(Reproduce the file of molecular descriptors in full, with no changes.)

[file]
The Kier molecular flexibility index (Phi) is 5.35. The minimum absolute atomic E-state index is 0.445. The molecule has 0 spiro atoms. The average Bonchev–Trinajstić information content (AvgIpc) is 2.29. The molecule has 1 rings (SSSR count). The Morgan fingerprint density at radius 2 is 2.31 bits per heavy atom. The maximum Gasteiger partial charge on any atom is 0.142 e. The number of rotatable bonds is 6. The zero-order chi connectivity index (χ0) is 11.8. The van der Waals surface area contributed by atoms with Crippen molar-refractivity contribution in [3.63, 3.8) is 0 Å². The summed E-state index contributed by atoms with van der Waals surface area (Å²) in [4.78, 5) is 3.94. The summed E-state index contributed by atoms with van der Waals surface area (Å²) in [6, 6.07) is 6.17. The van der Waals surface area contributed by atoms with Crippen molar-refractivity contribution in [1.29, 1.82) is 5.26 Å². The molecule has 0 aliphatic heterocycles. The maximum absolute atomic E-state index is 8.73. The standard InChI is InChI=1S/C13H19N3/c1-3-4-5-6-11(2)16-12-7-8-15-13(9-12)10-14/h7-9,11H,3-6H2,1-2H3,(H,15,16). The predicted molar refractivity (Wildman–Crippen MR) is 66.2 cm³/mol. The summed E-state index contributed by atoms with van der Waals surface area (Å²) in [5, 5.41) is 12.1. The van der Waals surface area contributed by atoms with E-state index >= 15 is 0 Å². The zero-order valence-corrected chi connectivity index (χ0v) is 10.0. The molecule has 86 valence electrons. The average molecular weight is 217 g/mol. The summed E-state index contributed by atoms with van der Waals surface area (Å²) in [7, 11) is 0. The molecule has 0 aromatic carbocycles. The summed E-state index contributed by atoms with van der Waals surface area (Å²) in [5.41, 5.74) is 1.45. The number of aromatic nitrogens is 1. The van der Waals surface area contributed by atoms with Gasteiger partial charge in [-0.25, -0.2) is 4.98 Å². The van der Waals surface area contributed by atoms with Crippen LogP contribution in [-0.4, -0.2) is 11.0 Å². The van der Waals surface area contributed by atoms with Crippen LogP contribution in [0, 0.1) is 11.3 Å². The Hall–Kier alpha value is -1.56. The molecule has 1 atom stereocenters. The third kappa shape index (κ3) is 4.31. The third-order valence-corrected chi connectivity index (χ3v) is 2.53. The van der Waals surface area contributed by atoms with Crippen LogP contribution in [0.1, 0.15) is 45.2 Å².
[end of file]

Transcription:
The Kier molecular flexibility index (Phi) is 5.35. The minimum absolute atomic E-state index is 0.445. The molecule has 0 spiro atoms. The average Bonchev–Trinajstić information content (AvgIpc) is 2.29. The molecule has 1 rings (SSSR count). The Morgan fingerprint density at radius 2 is 2.31 bits per heavy atom. The maximum Gasteiger partial charge on any atom is 0.142 e. The number of rotatable bonds is 6. The zero-order chi connectivity index (χ0) is 11.8. The van der Waals surface area contributed by atoms with Crippen molar-refractivity contribution in [3.63, 3.8) is 0 Å². The summed E-state index contributed by atoms with van der Waals surface area (Å²) in [4.78, 5) is 3.94. The summed E-state index contributed by atoms with van der Waals surface area (Å²) in [6, 6.07) is 6.17. The van der Waals surface area contributed by atoms with Crippen molar-refractivity contribution in [1.29, 1.82) is 5.26 Å². The molecule has 0 aliphatic heterocycles. The maximum absolute atomic E-state index is 8.73. The standard InChI is InChI=1S/C13H19N3/c1-3-4-5-6-11(2)16-12-7-8-15-13(9-12)10-14/h7-9,11H,3-6H2,1-2H3,(H,15,16). The predicted molar refractivity (Wildman–Crippen MR) is 66.2 cm³/mol. The summed E-state index contributed by atoms with van der Waals surface area (Å²) in [5, 5.41) is 12.1. The van der Waals surface area contributed by atoms with E-state index >= 15 is 0 Å². The zero-order valence-corrected chi connectivity index (χ0v) is 10.0. The molecule has 86 valence electrons. The average molecular weight is 217 g/mol. The summed E-state index contributed by atoms with van der Waals surface area (Å²) in [7, 11) is 0. The molecule has 0 aromatic carbocycles. The summed E-state index contributed by atoms with van der Waals surface area (Å²) in [5.41, 5.74) is 1.45. The number of aromatic nitrogens is 1. The van der Waals surface area contributed by atoms with Gasteiger partial charge in [-0.25, -0.2) is 4.98 Å². The van der Waals surface area contributed by atoms with Crippen LogP contribution in [-0.4, -0.2) is 11.0 Å². The van der Waals surface area contributed by atoms with Crippen LogP contribution in [0, 0.1) is 11.3 Å². The Hall–Kier alpha value is -1.56. The molecule has 1 atom stereocenters. The third kappa shape index (κ3) is 4.31. The third-order valence-corrected chi connectivity index (χ3v) is 2.53. The van der Waals surface area contributed by atoms with Crippen LogP contribution in [0.1, 0.15) is 45.2 Å².